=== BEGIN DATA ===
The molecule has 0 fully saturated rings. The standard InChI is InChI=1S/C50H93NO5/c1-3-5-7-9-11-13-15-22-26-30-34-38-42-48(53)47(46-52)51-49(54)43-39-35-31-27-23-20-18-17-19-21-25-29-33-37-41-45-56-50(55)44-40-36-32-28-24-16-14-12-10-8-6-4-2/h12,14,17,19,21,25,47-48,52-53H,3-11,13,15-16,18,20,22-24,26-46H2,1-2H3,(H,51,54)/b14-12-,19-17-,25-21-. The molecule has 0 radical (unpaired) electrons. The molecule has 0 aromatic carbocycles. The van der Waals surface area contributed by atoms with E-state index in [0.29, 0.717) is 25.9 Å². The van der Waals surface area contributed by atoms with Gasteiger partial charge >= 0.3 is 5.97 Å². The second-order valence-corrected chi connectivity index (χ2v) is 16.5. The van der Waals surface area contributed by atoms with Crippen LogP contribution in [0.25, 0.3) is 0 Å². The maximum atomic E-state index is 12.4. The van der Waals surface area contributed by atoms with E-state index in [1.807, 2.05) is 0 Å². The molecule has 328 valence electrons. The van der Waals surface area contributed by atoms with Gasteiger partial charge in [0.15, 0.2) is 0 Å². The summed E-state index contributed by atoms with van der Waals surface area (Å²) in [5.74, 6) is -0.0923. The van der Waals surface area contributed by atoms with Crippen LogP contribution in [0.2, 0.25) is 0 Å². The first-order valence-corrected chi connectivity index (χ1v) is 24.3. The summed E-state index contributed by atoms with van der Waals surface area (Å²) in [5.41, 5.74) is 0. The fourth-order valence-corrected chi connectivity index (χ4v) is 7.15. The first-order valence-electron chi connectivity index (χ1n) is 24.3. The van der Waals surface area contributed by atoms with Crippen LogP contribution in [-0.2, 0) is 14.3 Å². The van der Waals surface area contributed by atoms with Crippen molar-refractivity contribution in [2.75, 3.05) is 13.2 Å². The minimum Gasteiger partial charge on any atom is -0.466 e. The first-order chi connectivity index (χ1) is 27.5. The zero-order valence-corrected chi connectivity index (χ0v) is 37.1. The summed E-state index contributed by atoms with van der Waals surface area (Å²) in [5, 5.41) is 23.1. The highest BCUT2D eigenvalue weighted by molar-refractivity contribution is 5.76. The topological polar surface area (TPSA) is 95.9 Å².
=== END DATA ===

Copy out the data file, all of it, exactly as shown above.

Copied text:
The molecule has 0 fully saturated rings. The standard InChI is InChI=1S/C50H93NO5/c1-3-5-7-9-11-13-15-22-26-30-34-38-42-48(53)47(46-52)51-49(54)43-39-35-31-27-23-20-18-17-19-21-25-29-33-37-41-45-56-50(55)44-40-36-32-28-24-16-14-12-10-8-6-4-2/h12,14,17,19,21,25,47-48,52-53H,3-11,13,15-16,18,20,22-24,26-46H2,1-2H3,(H,51,54)/b14-12-,19-17-,25-21-. The molecule has 0 radical (unpaired) electrons. The molecule has 0 aromatic carbocycles. The van der Waals surface area contributed by atoms with E-state index in [0.29, 0.717) is 25.9 Å². The van der Waals surface area contributed by atoms with Gasteiger partial charge >= 0.3 is 5.97 Å². The second-order valence-corrected chi connectivity index (χ2v) is 16.5. The van der Waals surface area contributed by atoms with Crippen LogP contribution in [0.25, 0.3) is 0 Å². The maximum atomic E-state index is 12.4. The van der Waals surface area contributed by atoms with E-state index in [1.807, 2.05) is 0 Å². The molecule has 328 valence electrons. The van der Waals surface area contributed by atoms with Gasteiger partial charge in [0.15, 0.2) is 0 Å². The summed E-state index contributed by atoms with van der Waals surface area (Å²) in [5.74, 6) is -0.0923. The van der Waals surface area contributed by atoms with Crippen LogP contribution in [0.2, 0.25) is 0 Å². The first-order valence-corrected chi connectivity index (χ1v) is 24.3. The summed E-state index contributed by atoms with van der Waals surface area (Å²) in [5.41, 5.74) is 0. The fourth-order valence-corrected chi connectivity index (χ4v) is 7.15. The first-order valence-electron chi connectivity index (χ1n) is 24.3. The van der Waals surface area contributed by atoms with Crippen LogP contribution in [-0.2, 0) is 14.3 Å². The van der Waals surface area contributed by atoms with Crippen molar-refractivity contribution in [2.75, 3.05) is 13.2 Å². The minimum Gasteiger partial charge on any atom is -0.466 e. The first-order chi connectivity index (χ1) is 27.5. The zero-order valence-corrected chi connectivity index (χ0v) is 37.1. The summed E-state index contributed by atoms with van der Waals surface area (Å²) in [5, 5.41) is 23.1. The highest BCUT2D eigenvalue weighted by molar-refractivity contribution is 5.76. The topological polar surface area (TPSA) is 95.9 Å².